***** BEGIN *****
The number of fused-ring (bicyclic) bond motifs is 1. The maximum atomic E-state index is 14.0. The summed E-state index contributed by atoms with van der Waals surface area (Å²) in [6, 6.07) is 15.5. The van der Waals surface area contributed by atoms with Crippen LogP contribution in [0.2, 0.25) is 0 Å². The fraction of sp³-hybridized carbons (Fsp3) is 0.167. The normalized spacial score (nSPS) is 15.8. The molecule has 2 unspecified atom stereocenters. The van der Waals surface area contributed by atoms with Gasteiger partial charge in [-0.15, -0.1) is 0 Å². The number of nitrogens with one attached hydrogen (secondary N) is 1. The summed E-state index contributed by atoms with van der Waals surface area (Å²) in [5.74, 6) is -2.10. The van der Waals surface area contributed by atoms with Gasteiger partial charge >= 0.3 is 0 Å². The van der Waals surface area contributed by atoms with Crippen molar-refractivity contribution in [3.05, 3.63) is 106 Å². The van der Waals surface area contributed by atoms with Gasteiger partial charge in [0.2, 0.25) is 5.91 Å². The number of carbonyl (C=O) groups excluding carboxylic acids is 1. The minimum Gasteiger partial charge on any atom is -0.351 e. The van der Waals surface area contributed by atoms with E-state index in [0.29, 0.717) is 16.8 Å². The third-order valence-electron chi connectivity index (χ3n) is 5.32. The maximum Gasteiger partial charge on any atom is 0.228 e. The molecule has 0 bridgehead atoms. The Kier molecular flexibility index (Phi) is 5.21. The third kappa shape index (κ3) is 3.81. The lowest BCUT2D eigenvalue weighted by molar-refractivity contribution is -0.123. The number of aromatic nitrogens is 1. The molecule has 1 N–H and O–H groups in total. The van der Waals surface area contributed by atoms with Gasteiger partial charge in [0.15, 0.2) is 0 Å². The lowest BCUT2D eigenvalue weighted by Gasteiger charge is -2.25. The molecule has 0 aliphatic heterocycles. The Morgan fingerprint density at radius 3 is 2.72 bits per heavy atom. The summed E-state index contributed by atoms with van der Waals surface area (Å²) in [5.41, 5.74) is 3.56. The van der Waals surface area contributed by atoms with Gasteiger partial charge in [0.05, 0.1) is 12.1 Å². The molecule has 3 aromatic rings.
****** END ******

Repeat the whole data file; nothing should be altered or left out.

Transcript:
The number of fused-ring (bicyclic) bond motifs is 1. The maximum atomic E-state index is 14.0. The summed E-state index contributed by atoms with van der Waals surface area (Å²) in [6, 6.07) is 15.5. The van der Waals surface area contributed by atoms with Crippen LogP contribution in [0.2, 0.25) is 0 Å². The fraction of sp³-hybridized carbons (Fsp3) is 0.167. The normalized spacial score (nSPS) is 15.8. The molecule has 2 unspecified atom stereocenters. The van der Waals surface area contributed by atoms with Gasteiger partial charge in [-0.15, -0.1) is 0 Å². The number of nitrogens with one attached hydrogen (secondary N) is 1. The summed E-state index contributed by atoms with van der Waals surface area (Å²) in [5.74, 6) is -2.10. The van der Waals surface area contributed by atoms with Gasteiger partial charge >= 0.3 is 0 Å². The van der Waals surface area contributed by atoms with Crippen molar-refractivity contribution in [3.05, 3.63) is 106 Å². The van der Waals surface area contributed by atoms with Gasteiger partial charge in [0.2, 0.25) is 5.91 Å². The number of carbonyl (C=O) groups excluding carboxylic acids is 1. The minimum Gasteiger partial charge on any atom is -0.351 e. The van der Waals surface area contributed by atoms with E-state index in [0.29, 0.717) is 16.8 Å². The third-order valence-electron chi connectivity index (χ3n) is 5.32. The maximum Gasteiger partial charge on any atom is 0.228 e. The molecule has 0 bridgehead atoms. The Kier molecular flexibility index (Phi) is 5.21. The third kappa shape index (κ3) is 3.81. The lowest BCUT2D eigenvalue weighted by molar-refractivity contribution is -0.123. The number of aromatic nitrogens is 1. The molecule has 1 N–H and O–H groups in total. The van der Waals surface area contributed by atoms with Gasteiger partial charge in [0.15, 0.2) is 0 Å². The lowest BCUT2D eigenvalue weighted by Gasteiger charge is -2.25. The molecule has 0 aliphatic heterocycles. The Morgan fingerprint density at radius 3 is 2.72 bits per heavy atom. The summed E-state index contributed by atoms with van der Waals surface area (Å²) in [5.41, 5.74) is 3.56. The van der Waals surface area contributed by atoms with Gasteiger partial charge in [0.05, 0.1) is 12.1 Å². The molecule has 3 aromatic rings.